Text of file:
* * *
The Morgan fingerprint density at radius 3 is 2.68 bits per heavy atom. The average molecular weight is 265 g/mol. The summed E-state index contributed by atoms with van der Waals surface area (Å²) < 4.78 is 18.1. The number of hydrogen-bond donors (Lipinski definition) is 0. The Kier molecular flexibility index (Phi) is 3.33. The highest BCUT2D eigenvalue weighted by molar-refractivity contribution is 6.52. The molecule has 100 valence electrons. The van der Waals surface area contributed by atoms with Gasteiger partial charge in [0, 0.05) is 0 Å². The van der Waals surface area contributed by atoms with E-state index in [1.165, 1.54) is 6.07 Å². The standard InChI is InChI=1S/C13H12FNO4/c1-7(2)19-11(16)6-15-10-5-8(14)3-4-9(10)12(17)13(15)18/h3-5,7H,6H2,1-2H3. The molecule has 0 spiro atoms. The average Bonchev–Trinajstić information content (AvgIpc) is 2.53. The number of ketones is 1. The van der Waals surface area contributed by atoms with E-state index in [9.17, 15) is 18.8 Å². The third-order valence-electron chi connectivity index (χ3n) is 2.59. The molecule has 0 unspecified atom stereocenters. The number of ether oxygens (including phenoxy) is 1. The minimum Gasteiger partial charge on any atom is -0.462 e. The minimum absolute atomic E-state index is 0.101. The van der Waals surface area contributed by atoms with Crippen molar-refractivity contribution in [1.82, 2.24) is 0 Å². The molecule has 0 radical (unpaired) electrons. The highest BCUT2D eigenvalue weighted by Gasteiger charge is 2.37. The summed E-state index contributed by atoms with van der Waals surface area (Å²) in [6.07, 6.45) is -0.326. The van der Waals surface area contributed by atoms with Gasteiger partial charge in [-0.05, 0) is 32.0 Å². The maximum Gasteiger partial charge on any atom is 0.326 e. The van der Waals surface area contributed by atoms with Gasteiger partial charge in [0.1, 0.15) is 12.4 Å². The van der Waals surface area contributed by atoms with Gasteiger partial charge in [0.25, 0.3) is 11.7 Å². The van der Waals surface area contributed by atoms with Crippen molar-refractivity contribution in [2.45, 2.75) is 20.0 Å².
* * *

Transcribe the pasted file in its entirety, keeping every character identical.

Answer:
The Morgan fingerprint density at radius 3 is 2.68 bits per heavy atom. The average molecular weight is 265 g/mol. The summed E-state index contributed by atoms with van der Waals surface area (Å²) < 4.78 is 18.1. The number of hydrogen-bond donors (Lipinski definition) is 0. The Kier molecular flexibility index (Phi) is 3.33. The highest BCUT2D eigenvalue weighted by molar-refractivity contribution is 6.52. The molecule has 100 valence electrons. The van der Waals surface area contributed by atoms with Gasteiger partial charge in [0, 0.05) is 0 Å². The van der Waals surface area contributed by atoms with E-state index in [1.165, 1.54) is 6.07 Å². The standard InChI is InChI=1S/C13H12FNO4/c1-7(2)19-11(16)6-15-10-5-8(14)3-4-9(10)12(17)13(15)18/h3-5,7H,6H2,1-2H3. The molecule has 0 spiro atoms. The average Bonchev–Trinajstić information content (AvgIpc) is 2.53. The number of ketones is 1. The van der Waals surface area contributed by atoms with E-state index in [9.17, 15) is 18.8 Å². The third-order valence-electron chi connectivity index (χ3n) is 2.59. The molecule has 0 unspecified atom stereocenters. The number of ether oxygens (including phenoxy) is 1. The minimum Gasteiger partial charge on any atom is -0.462 e. The minimum absolute atomic E-state index is 0.101. The van der Waals surface area contributed by atoms with Crippen molar-refractivity contribution in [1.82, 2.24) is 0 Å². The molecule has 0 radical (unpaired) electrons. The highest BCUT2D eigenvalue weighted by Gasteiger charge is 2.37. The summed E-state index contributed by atoms with van der Waals surface area (Å²) in [6.07, 6.45) is -0.326. The van der Waals surface area contributed by atoms with Gasteiger partial charge in [-0.05, 0) is 32.0 Å². The maximum Gasteiger partial charge on any atom is 0.326 e. The van der Waals surface area contributed by atoms with Gasteiger partial charge in [0.1, 0.15) is 12.4 Å². The van der Waals surface area contributed by atoms with Gasteiger partial charge in [0.25, 0.3) is 11.7 Å². The van der Waals surface area contributed by atoms with Crippen molar-refractivity contribution in [2.45, 2.75) is 20.0 Å².